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Dental Reconstruction

Dental reconstruction refers to procedures performed to treat patients with facial injuries or trauma. Facial injuries, by their very nature, cause severe emotional and physical trauma to patients. Treating patients with facial injuries requires special training and understanding of how the reconstruction will influence the patient’s long-term function and appearance.

If you have experienced facial trauma and are in need of dental reconstruction, please call our experienced dental care specialists at Dlight Dental. We can work to help you determine the treatments that best fit your needs.

What causes facial trauma?

Woman covering her mouthFacial trauma can result from a number of reasons such as:

  • Motor vehicle accidents
  • Accidental falls
  • Injury from sports
  • Injury from interpersonal violence
  • Injury at work

Types of facial injuries

Man in pain holding faceFacial trauma can include everything from relatively minor damage to the teeth to extremely severe injuries that involve the skin, bones, and soft tissue of the face. Typically, facial injuries can be classified into three groups:

  1. Injuries to the Teeth & Surrounding Dental Structures (e.g., avulsed or knocked out teeth)
  2. Soft tissue injuries that involve the skin and gums (facial lacerations, intraoral lacerations, and other injuries of the oral and maxillofacial region)
  3. Bone injuries (e.g., fractures of facial and/or jawbones and other such injuries of the oral and maxillofacial region)

Dental Reconstruction Treatment for Facial Injuries & Facial Trauma

Closeup of fully repaired smileThe specific nature of dental reconstruction treatment for a facial injury will depend on several factors such as the type, location, and severity of the injury and the patient’s age and health status. Sometimes, facial trauma also involves damage to special regions such as the eyes, facial nerves, or the salivary glands. These cases need specific treatments of their own.

Injuries to the Teeth & Surrounding Dental Structures

Closeup of damaged front toothGenerally, the treatments of injuries to teeth involve replanting (replacing any displaced teeth) and treating fractures in the supporting bone. Replanting can be done if the patient completely recovers the knocked out tooth. The sooner the tooth is reinserted into its dental socket, the better its chances for survival.

 If a tooth is knocked out, it should be placed in salt water or milk and brought to our dentists as soon as possible. Never try to wipe-off a knocked out tooth. The remnants of the ligament that hold the tooth to the jaw will be attached to it, and these tissues are critical to the successful replanting of the tooth.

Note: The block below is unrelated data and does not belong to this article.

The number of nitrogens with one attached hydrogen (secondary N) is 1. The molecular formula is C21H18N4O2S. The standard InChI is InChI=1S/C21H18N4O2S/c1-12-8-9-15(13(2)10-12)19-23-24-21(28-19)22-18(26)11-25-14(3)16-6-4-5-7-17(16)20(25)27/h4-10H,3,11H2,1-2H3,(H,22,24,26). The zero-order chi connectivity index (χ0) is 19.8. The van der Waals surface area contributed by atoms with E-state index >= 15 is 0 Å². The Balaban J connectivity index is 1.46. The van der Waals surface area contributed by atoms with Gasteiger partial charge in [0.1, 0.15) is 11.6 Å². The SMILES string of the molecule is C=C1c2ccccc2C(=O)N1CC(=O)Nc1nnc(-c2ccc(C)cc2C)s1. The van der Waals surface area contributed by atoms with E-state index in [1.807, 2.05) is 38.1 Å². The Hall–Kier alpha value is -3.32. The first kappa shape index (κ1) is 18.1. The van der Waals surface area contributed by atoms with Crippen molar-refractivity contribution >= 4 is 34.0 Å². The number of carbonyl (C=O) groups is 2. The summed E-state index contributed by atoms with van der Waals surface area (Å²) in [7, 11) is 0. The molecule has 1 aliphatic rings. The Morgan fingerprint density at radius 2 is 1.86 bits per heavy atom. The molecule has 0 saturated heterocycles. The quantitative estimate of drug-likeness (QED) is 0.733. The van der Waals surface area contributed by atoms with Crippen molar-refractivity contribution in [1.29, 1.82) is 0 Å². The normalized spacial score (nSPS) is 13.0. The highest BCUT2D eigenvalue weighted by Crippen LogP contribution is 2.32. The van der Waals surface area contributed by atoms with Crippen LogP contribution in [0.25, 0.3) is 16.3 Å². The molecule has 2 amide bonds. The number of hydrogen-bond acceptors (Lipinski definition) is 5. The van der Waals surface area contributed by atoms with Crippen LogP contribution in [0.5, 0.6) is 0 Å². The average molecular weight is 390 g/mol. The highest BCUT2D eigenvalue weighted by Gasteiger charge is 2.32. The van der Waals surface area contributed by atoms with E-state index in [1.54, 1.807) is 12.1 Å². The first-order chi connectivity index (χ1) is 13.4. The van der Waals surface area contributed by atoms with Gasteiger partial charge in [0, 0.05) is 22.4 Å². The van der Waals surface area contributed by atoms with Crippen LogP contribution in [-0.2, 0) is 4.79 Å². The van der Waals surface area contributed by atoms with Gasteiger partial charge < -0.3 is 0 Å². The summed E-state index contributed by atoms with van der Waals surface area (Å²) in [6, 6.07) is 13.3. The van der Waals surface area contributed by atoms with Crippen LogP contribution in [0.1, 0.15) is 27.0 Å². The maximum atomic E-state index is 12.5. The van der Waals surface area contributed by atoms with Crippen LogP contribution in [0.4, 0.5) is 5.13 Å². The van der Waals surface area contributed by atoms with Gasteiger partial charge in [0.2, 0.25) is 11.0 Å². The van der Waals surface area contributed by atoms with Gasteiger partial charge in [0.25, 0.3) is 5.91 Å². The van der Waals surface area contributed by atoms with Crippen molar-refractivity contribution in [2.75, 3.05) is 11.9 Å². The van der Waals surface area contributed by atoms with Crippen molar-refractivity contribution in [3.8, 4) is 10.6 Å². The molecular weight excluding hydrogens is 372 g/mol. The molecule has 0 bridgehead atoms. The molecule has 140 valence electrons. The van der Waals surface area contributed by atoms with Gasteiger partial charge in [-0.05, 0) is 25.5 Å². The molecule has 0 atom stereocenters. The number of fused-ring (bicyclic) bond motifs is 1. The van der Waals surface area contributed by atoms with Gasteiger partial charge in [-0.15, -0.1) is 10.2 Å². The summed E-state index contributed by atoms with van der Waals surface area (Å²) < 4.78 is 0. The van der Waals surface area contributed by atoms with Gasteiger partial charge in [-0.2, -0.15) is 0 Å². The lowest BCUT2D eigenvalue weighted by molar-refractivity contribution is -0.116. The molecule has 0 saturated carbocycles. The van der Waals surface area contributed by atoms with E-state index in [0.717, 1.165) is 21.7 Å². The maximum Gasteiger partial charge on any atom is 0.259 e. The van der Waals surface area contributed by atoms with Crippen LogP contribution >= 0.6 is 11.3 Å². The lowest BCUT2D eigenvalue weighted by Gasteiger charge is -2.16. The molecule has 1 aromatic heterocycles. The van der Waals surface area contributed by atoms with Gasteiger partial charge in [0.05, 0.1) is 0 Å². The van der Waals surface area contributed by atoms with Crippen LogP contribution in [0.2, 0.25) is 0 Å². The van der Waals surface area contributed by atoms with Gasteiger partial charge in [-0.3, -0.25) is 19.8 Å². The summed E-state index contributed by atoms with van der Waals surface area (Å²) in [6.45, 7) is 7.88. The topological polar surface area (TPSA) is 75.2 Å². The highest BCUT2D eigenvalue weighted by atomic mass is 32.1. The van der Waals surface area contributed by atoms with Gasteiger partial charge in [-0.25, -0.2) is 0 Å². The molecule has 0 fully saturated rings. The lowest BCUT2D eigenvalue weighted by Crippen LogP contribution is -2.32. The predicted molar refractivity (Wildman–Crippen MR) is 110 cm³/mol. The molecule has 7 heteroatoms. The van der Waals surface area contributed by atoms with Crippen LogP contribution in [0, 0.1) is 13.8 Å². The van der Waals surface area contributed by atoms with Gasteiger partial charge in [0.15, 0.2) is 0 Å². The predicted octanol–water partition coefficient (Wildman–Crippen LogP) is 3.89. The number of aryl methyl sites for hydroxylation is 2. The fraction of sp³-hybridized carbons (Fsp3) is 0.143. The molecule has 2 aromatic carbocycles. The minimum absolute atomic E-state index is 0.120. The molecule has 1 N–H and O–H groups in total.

Soft Tissue Injuries

Closeup of gum tissue lacerationSoft tissue injuries can typically be repaired using sutures or stitches. In addition to providing a repair, we take special care to use techniques that yield the best cosmetic results possible. We also conduct a thorough inspection and treat injuries that may have occurred to structures such as the facial nerves, salivary glands, and salivary ducts.

Bone Fracture Injuries

Man in dental chair holding faceThe general principle for treating dental and facial bone fractures is similar to treating bones in any other part of the body. That is, the fracture has to be stabilized and immobilized to allow for proper healing. Since a cast cannot be applied to the face, there are alternate means for stabilizing facial fractures.

One such option for certain fractures of the upper and lower jaw involves wiring the jaws together. Another option, which is more innovative, involves the surgical placement of small plates and screws at the affected site. This technique is called rigid fixation of a fracture.

A critical aspect in the treatment of facial fractures is that it should be implemented in a thorough and predictable manner. The patient’s facial appearance should be minimally affected. We take great care to ensure that access to the facial bones is made through the least number of incisions necessary. However, when incisions are needed, they will be designed to be as small as possible so that any resultant scars are hidden.